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updated: 10/15/2013 4:01 PM

Palatine clarifies ban on discharging air guns

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Palatine councilmen on Monday supported the police department's request to better define the village's ban on discharging air guns, but not before some expressed surprise that their sons might be breaking the law simply by fooling around in the backyard.

"So I just want to make sure, my kid's orange airsoft gun spring loaded is illegal?" Councilman Kollin Kozlowski asked.

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"It's illegal if it's brought outside and fired, yes," Palatine Police Chief John Koziol said.

Palatine already prohibited the discharge of air guns within the village, but the council's unanimous vote to amend the ordinance defined exactly what an air gun is. The term now encompasses any air rifle, air pistol, spring gun, spring pistol, BB gun, paintball gun or pellet gun.

Also included are devices that impel paint balls or pellets with a force "reasonably expected" to cause bodily harm.

Koziol explained that state statute currently prohibits the discharge of air guns on public property. Palatine police -- after a lengthy discussion -- decided to follow the lead of several neighboring communities and go a step further by banning the discharge of guns within the village, period.

"We went round and round on that," Koziol said.

Ultimately, he said, there were too many factors -- including property damage and alarmed neighbors calling police because many air guns are such precise replicas of real firearms -- weighing in favor of the ban. Many kids are painting the orange tips of the guns black for an even more realistic look.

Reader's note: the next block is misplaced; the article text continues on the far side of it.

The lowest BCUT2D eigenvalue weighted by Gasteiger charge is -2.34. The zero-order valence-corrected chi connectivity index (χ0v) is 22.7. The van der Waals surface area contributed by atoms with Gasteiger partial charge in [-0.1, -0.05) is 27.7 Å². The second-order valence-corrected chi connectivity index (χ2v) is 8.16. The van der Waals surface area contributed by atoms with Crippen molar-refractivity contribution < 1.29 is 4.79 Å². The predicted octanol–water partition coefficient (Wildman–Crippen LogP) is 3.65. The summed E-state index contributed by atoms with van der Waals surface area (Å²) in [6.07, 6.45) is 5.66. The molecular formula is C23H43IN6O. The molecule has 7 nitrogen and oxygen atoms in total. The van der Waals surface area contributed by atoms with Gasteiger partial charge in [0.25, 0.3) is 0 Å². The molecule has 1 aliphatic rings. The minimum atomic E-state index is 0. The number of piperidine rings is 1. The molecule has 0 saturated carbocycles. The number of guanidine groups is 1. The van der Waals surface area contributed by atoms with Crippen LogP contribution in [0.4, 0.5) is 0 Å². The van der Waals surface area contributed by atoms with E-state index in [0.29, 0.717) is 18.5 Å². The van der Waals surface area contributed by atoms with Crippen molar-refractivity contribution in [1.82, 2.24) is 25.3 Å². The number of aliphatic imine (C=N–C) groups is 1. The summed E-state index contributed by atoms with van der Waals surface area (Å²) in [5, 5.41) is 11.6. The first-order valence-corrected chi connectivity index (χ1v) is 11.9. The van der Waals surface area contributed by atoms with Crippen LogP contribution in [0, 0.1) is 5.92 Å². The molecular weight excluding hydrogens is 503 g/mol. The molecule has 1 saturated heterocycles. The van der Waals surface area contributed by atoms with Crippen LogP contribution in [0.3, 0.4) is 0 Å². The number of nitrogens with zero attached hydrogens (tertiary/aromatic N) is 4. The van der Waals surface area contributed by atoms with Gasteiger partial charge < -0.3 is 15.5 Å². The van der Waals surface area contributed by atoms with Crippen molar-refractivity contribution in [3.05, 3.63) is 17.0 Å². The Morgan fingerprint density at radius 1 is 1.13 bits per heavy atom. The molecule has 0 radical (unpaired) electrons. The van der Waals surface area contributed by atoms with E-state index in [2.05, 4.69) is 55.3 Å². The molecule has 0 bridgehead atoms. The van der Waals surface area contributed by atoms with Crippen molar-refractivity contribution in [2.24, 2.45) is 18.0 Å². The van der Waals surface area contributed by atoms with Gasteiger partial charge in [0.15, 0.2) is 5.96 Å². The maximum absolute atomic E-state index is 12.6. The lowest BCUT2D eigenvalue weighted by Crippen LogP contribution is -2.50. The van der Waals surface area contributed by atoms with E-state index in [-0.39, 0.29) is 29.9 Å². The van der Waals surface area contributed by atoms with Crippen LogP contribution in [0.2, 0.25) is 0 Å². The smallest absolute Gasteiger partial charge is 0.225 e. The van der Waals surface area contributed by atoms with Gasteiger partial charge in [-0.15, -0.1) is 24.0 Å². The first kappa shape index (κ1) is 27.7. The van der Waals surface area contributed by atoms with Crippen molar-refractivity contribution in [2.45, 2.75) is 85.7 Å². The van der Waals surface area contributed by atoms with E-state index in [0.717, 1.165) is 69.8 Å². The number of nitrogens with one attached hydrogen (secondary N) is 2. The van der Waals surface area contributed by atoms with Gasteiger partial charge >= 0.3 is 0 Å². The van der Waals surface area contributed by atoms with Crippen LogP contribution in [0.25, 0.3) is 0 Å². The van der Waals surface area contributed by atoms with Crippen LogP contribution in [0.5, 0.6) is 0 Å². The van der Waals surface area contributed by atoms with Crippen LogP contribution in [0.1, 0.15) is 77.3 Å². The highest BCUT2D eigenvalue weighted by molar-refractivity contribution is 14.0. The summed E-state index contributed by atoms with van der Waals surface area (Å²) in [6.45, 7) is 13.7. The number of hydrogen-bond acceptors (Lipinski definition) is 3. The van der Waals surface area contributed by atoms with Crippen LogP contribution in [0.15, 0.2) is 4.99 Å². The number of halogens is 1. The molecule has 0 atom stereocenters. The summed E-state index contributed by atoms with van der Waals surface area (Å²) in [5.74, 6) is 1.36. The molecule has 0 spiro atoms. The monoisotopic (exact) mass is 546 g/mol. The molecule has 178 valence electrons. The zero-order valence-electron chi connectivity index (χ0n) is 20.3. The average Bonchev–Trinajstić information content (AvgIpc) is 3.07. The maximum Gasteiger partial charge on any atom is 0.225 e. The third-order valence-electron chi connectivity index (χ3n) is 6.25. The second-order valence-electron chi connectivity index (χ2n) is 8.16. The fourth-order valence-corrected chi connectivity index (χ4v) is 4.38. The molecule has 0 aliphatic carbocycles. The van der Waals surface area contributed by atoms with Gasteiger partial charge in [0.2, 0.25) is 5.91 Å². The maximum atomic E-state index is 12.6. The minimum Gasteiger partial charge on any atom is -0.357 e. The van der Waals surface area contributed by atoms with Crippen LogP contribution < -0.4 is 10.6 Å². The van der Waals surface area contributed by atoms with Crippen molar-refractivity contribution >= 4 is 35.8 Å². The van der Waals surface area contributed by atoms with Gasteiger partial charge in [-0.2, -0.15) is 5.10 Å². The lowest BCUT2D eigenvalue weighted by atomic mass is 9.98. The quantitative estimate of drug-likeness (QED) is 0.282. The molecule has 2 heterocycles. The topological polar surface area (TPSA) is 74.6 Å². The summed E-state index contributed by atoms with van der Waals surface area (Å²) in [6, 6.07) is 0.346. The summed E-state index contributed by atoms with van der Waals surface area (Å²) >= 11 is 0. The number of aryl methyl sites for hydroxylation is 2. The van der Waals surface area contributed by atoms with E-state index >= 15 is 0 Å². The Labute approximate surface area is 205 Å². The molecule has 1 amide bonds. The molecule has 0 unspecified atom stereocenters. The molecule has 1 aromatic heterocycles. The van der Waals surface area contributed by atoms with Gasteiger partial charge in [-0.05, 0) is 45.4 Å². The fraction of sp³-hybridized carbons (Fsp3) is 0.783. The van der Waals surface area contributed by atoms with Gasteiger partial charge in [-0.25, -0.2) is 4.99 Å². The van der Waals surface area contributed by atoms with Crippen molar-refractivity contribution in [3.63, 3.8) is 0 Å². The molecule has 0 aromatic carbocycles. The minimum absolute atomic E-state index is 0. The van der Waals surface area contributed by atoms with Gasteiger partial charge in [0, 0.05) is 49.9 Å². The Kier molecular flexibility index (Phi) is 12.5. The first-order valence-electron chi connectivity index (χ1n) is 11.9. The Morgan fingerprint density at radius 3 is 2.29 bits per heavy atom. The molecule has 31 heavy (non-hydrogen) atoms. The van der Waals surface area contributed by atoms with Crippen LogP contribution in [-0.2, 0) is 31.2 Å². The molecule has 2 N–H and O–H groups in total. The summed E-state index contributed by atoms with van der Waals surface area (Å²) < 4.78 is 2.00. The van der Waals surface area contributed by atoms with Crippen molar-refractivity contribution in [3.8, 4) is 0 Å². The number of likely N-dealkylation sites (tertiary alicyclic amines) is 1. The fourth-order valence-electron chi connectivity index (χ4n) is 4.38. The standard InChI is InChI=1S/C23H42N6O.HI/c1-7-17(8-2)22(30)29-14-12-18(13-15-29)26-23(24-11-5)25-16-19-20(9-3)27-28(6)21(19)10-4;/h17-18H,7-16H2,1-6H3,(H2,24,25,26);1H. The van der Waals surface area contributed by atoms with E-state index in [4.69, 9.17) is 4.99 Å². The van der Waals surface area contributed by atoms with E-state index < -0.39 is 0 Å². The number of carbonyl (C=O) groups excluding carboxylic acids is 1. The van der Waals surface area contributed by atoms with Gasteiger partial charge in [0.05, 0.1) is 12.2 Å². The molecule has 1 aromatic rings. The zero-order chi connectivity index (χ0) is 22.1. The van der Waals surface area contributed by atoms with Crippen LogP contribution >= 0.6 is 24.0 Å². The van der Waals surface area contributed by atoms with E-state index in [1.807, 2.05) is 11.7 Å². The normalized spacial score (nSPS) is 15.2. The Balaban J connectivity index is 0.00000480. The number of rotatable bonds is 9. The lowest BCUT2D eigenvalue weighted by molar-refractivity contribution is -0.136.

Police also considered making exceptions for air guns that don't meet a certain discharge velocity, but found the ordinance then became too complicated.

Councilman Brad Helms, who said his son also partakes in the activity, was concerned that someone caught discharging an air gun could wind up with an arrest record that doesn't distinguish between firing a real gun.

But Koziol said discharging an air gun is a ticketed offense, so police would issue a citation. There'd be no arrest, processing or fingerprinting.

Koziol also emphasized that in the past five years, he can think of only one instance that resulted in a ticket, and that was because the offenders were shooting at birds. Officers have the discretion to issue a warning, he added.

"I want to stress that 99.9 percent of these are kids who go home with the officer, (who explains) they can't have these things out here," Koziol said.

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